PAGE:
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John Beargrease Sled Dog Marathon
January 27 - January 29
35 Years of Mushing in Northern Minnesota:
The John Beargrease Sled Dog Marathon
Established in 1980, the John Beargrease Sled Dog Marathon is the longest sled dog race in the lower 48 states, and is a qualifier for the famed Iditarod Dog Sled Race in Alaska.
There will be 60+ world class mushers at this year’s race and over 500 volunteers from around the country.
Stay and Play all week long to enjoy the Beargrease. Take a peek at local lodging options here!
Both the John Beargrease Sled Dog Mid-Distance Race and the John Beargrease Sled Dog Marathon will finish in Cook County, MN.
Here’s a list of some of our favorite checkpoints in Cook County, MN. Read on below in the FAQ’s to get some good tips on the best spots to take a picture and enjoy the race!
- Sawbill Trail Checkpoint | Mandatory 4 hour layover (plus differential):
- Mushers first in on Monday at 5 am, last out Monday 12:30 pm
- Trail Center Checkpoint:
- Mushers first in on Monday at 10 am, last out Monday at 11 pm
- Skyport Lodge (Devil Track Lake) Checkpoint:
- Mushers first in on Monday at 8 pm, last out Tuesday 9:30 am
- Mineral Center Checkpoint | Mandatory 4 hour layover:
- Mushers first in on Tuesday 7:30 am, last out Tuesday 7:30 pm
- Grand Portage Finish:
- Mushers first in Tuesday 3:30 pm through last in Wed. at 4 am
Buy tickets for the Marathon Banquet at Grand Portage Lodge and Casino! Meet the Mushers, check out the canine athletes and hear stories from the trail!
Tickets can be purchased here.
Don’t forget to stop in to Lutsen Mountains for the Beargrease 120 (Mid-Distance) Finish!
Mushers start arriving to the finish Monday around 7 am and will come throughout the morning until 12:30 pm
There will be a banquet for the Beargrease 120 at Papa Charlie’s at Lutsen Mountians. Tickets for this event can be purchased here.
Estimated Checkpoint times for the 2019 race are here!
Directions to all of the checkpoints and finishes here!
What You Need to Know & Frequently Asked Questions
while watching the John Beargrease Sled Dog Marathon
“Where are the best places to watch? How do I get involved in the John Beargrease Sled Dog Marathon? Can I bring my dog to watch the race with me? Will the mushers sign autographs or answer questions?” There are many questions we hear from fans and here are a few answers to help you get the most out of your Beargrease experience.
- Do NOT bring your dog to any Beargrease event! For the safety of your furry friends and ours, we DO NOT allow pets of any kind.
- Best viewing: if you’re going to the race start, come early to get the best viewing spot for you and your group. While the teams are getting ready for the race, there are some great opportunities to talk with mushers and see their dogs and equipment. Road crossings along the North Shore State Trail are great viewing opportunities, as are the checkpoints!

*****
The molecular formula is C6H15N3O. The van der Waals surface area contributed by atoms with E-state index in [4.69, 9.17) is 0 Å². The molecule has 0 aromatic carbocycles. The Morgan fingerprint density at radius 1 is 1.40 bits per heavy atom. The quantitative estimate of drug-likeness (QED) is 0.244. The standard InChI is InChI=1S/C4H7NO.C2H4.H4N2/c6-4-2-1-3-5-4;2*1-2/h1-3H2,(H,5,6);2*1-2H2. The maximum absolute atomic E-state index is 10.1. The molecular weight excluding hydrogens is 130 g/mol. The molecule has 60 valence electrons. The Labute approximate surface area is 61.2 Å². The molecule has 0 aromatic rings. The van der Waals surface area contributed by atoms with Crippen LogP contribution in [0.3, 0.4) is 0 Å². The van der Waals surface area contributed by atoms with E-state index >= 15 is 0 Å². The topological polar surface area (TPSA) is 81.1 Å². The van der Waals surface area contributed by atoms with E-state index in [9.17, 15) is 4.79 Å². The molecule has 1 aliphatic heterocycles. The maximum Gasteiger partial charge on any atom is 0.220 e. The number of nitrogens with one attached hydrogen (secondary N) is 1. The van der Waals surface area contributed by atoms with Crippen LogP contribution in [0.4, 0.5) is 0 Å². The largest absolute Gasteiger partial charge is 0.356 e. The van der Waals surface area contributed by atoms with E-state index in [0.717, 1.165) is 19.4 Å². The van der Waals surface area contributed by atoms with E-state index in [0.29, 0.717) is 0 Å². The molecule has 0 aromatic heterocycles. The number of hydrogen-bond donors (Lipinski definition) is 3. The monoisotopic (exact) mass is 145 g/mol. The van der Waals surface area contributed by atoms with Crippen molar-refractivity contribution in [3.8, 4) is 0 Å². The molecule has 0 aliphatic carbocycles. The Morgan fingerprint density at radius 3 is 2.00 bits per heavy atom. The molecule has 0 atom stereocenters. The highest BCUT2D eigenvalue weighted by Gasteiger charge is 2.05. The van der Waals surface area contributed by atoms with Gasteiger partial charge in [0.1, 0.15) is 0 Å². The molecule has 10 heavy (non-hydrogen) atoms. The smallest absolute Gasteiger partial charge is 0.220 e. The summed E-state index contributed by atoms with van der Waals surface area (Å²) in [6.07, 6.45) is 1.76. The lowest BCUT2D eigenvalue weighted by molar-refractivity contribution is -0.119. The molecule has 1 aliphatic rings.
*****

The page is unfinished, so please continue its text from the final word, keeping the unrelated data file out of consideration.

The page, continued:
- Etiquette around the dogs and the mushers: be respectful of their space and their time. Our competitors are friendly and love talking about their dogs and this sport, but they’re also nervous and amped up about the challenge. Please ask permission before touching any dogs any time you encounter them – before, during or after the race.
- Photo ops: ask the musher before taking your best selfie with them or their dogs. Most of the time they will gladly pose with you. If you keep a respectful distance and aren’t in the way of their preparatory chores, you’ll find some amazing images to capture! The dogs are charismatic and their personalities and silly quirks are on display.
- Best starting line photos: the best vantage point to shoot from with a decent camera – about 100 yards up the trail from the start line. But stay OFF the trail itself as it is dangerous when the teams take off at top speed! Again, common sense and a respectful distance will make it a great experience with great photos to show for your consideration.
- Best “wilderness” photos: put on your mukluks and stake out a spot somewhere away from people and OFF the trail. The best shots we see each year are often taken from somewhere “in the trees”. It gives a feel of the surroundings while prominently featuring the dog team making their way up the trail.
- Parking: it’s always at a premium, and we reserve a lot of space for dog trucks, the veterinarian team, race officials and sponsors. Plan on walking to the hub of the action, not parking right next to it.
- Can I volunteer? ABSOLUTELY yes, and we’re counting on you! Please talk to a race official or visit the volunteers page to learn about volunteering. We LOVE our volunteers!
Highlights from the 2018 Beargrease
Brought to you by Carl Sauer